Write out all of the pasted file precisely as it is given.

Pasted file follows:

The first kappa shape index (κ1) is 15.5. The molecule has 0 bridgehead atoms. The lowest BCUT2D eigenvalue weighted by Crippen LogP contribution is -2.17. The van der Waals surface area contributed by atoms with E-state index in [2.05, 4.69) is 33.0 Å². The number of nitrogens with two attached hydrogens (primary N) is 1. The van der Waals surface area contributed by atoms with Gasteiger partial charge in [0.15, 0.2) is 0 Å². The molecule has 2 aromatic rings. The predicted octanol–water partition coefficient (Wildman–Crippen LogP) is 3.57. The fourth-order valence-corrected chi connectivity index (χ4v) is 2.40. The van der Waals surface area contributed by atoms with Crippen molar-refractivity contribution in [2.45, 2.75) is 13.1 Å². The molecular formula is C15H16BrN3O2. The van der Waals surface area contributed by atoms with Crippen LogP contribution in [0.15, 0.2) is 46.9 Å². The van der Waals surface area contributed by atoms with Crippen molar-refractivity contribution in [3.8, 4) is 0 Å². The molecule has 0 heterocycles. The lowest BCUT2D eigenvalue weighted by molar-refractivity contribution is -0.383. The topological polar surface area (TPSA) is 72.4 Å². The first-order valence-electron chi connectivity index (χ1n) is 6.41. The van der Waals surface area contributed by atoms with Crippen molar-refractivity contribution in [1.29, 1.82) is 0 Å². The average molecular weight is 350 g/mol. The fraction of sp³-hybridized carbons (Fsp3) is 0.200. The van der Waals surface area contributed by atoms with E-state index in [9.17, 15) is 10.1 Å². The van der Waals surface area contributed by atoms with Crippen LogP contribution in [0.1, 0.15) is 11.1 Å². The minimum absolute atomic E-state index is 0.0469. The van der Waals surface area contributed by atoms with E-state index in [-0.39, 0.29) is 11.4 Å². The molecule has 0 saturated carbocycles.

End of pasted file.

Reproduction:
The first kappa shape index (κ1) is 15.5. The molecule has 0 bridgehead atoms. The lowest BCUT2D eigenvalue weighted by Crippen LogP contribution is -2.17. The van der Waals surface area contributed by atoms with E-state index in [2.05, 4.69) is 33.0 Å². The number of nitrogens with two attached hydrogens (primary N) is 1. The van der Waals surface area contributed by atoms with Gasteiger partial charge in [0.15, 0.2) is 0 Å². The molecule has 2 aromatic rings. The predicted octanol–water partition coefficient (Wildman–Crippen LogP) is 3.57. The fourth-order valence-corrected chi connectivity index (χ4v) is 2.40. The van der Waals surface area contributed by atoms with Crippen molar-refractivity contribution in [2.45, 2.75) is 13.1 Å². The molecular formula is C15H16BrN3O2. The van der Waals surface area contributed by atoms with Crippen LogP contribution in [0.15, 0.2) is 46.9 Å². The van der Waals surface area contributed by atoms with Crippen molar-refractivity contribution in [3.8, 4) is 0 Å². The molecule has 0 heterocycles. The lowest BCUT2D eigenvalue weighted by molar-refractivity contribution is -0.383. The topological polar surface area (TPSA) is 72.4 Å². The first-order valence-electron chi connectivity index (χ1n) is 6.41. The van der Waals surface area contributed by atoms with Crippen molar-refractivity contribution in [1.29, 1.82) is 0 Å². The average molecular weight is 350 g/mol. The fraction of sp³-hybridized carbons (Fsp3) is 0.200. The van der Waals surface area contributed by atoms with E-state index in [9.17, 15) is 10.1 Å². The van der Waals surface area contributed by atoms with Crippen LogP contribution in [0.1, 0.15) is 11.1 Å². The minimum absolute atomic E-state index is 0.0469. The van der Waals surface area contributed by atoms with E-state index in [-0.39, 0.29) is 11.4 Å². The molecule has 0 saturated carbocycles.